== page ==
Alex Constantine - November 17, 2013
November 12, 2013
New research published in the BMJ has suggested that academics with links to the pharmaceutical industry were more likely to give increased risk assessments of the swine flu pandemic of 2009/10 when talking to the media, compared with academics who were not linked to the pharmaceutical industry.
Swine flu is a highly contagious respiratory disease found in pigs. The H1N1 influenza subtype is the type that has been known to infect humans, with outbreaks occurring worldwide throughout 2009 and 2010.
Earlier this year, Medical News Today reported on research led by the World Health Organization (WHO), stating that the swine flu pandemic is thought to have infected 1 in every 5 people worldwide.
In terms of cost, the researchers say that during the pandemic in the UK, there was an estimated £1 billion ($1.6 billion) spent on pharmaceuticals, such as antiviral drugs and the H1N1vaccine. They add that the pharmaceutical industry made between £4.5 and £6.5 billion ($7.2 and $10.4 billion) profit on the H1N1 vaccine alone.
The researchers say that from these hefty numbers, there were concerns raised regarding "competing interests" that experts on "influential scientific advisory committees" may have had with drug companies.
Analysis of newspapers and tabloids
To determine whether competing interests were at play, the researchers analyzed UK newspaper print coverage of the swine flu pandemic between April and July 2009. They note that this was the time period when major decisions were being made regarding the best way to respond to the outbreak.
The analysis included a variety of 425 articles from newspapers and tabloids in order to gain a strong range of reporting styles and perspectives. Broadcast media was excluded, as the researchers believed print publications would provide more in-depth viewpoints.
All articles were analyzed for the sources quoted, how these sources assessed the risk of swine flu to the population, and the promotion or rejection of swine flu drugs and vaccines.
The team then looked to uncover the competing interests of each named academic who was quoted. This was done through the use of conflict of interest statements, funding sources that were detailed on social profile pages, web searches and the analysis of funding declarations on all publications 4 years previously.
The researchers deemed the following as competing interests:
- Paid advisory or consultancy roles
- Directorship or stock in companies specializing in antiviral products
- Research grants or commercial work funded by pharmaceutical companies.
'Risk assessments higher' in academics with competing interests
From the analysis, it was found that health ministers were the most common source, quoted on 34% of the articles regarding swine flu. This was closely followed by academics, at 30%.
Of the 61 academics who were quoted, 18 (30%) were found to have competing interests.
The academics made 74 risk assessments in the articles. Of these, almost 60% were higher than risk assessments made by official agencies, such as the Department of Health, within the same article.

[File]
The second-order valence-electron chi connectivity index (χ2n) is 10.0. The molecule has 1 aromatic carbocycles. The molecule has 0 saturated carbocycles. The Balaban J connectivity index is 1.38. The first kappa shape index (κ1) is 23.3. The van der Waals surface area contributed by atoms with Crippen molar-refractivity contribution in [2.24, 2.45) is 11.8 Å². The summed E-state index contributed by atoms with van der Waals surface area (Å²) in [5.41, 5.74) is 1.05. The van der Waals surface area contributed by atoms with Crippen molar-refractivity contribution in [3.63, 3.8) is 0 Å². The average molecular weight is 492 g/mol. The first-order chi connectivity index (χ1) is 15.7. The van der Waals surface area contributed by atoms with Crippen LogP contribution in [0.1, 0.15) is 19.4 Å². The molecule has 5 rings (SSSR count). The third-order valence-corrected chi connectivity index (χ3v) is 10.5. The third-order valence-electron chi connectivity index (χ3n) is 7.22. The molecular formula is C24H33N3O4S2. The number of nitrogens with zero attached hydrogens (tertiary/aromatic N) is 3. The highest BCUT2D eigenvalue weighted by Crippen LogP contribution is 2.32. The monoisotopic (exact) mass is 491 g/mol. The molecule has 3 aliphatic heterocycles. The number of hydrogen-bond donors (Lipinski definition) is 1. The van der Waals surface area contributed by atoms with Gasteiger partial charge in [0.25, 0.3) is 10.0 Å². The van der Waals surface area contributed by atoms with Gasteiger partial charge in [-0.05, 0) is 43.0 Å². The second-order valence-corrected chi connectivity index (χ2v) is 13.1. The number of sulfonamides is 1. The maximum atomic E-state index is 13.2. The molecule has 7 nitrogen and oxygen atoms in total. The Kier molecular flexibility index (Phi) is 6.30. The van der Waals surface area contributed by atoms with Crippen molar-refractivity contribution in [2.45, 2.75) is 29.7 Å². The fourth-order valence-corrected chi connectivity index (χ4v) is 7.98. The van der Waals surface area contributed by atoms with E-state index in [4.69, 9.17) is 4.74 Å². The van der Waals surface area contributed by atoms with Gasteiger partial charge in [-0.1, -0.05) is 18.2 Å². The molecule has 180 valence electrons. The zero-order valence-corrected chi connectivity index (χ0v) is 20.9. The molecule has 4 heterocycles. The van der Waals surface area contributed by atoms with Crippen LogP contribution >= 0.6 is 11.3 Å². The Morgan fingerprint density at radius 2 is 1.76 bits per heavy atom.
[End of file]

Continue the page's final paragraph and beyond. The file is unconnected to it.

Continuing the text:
The analysis revealed that 35 of these academic risk assessments were made by individuals with competing interests.
The researchers explain that this means the academic risk assessments from those with competing interests were nearly six times as likely to be higher, compared with risk assessments from academics who had no links.
Antiviral drugs and the H1N1 vaccine was commented on specifically in 36 articles by 20 academics. The researchers found that around 50% of these academics had competing interests.
It was found that academics who promoted the use of antiviral drugs in the articles were eight times more likely to have competing interests, compared with those who did not comment on the use of antiviral drugs.
Furthermore, the researchers found that only three of the 425 articles clearly mentioned that the sources have competing interests.
Public confidence in academics 'could be degraded'
The research team notes that interviews with these academics may "have contained more nuance views" than what appeared in print and the journalists may have deliberately sought more newsworthy views.
However, they say that academics are a highly trusted source for journalists and are in a "unique and powerful" position during public health threats, meaning many people will follow their recommendations.
The researchers add that undisclosed competing interests could damage public confidence:
"Our results provide some evidence that the provision of higher risk assessments and the promotion of [antiviral drugs] are associated with [competing interests] among academics."
"These add to the growing body of literature highlighting the potential influence of the pharmaceutical industry on policy decisions through multiple avenues, including advisory committees, drafting of guidelines, and media commentary.
Undisclosed [competing interests] degrades public confidence in medical research, to the detriment of the whole scientific community. Academics should declare, and journalists report, relevant [competing interests] for media interviews."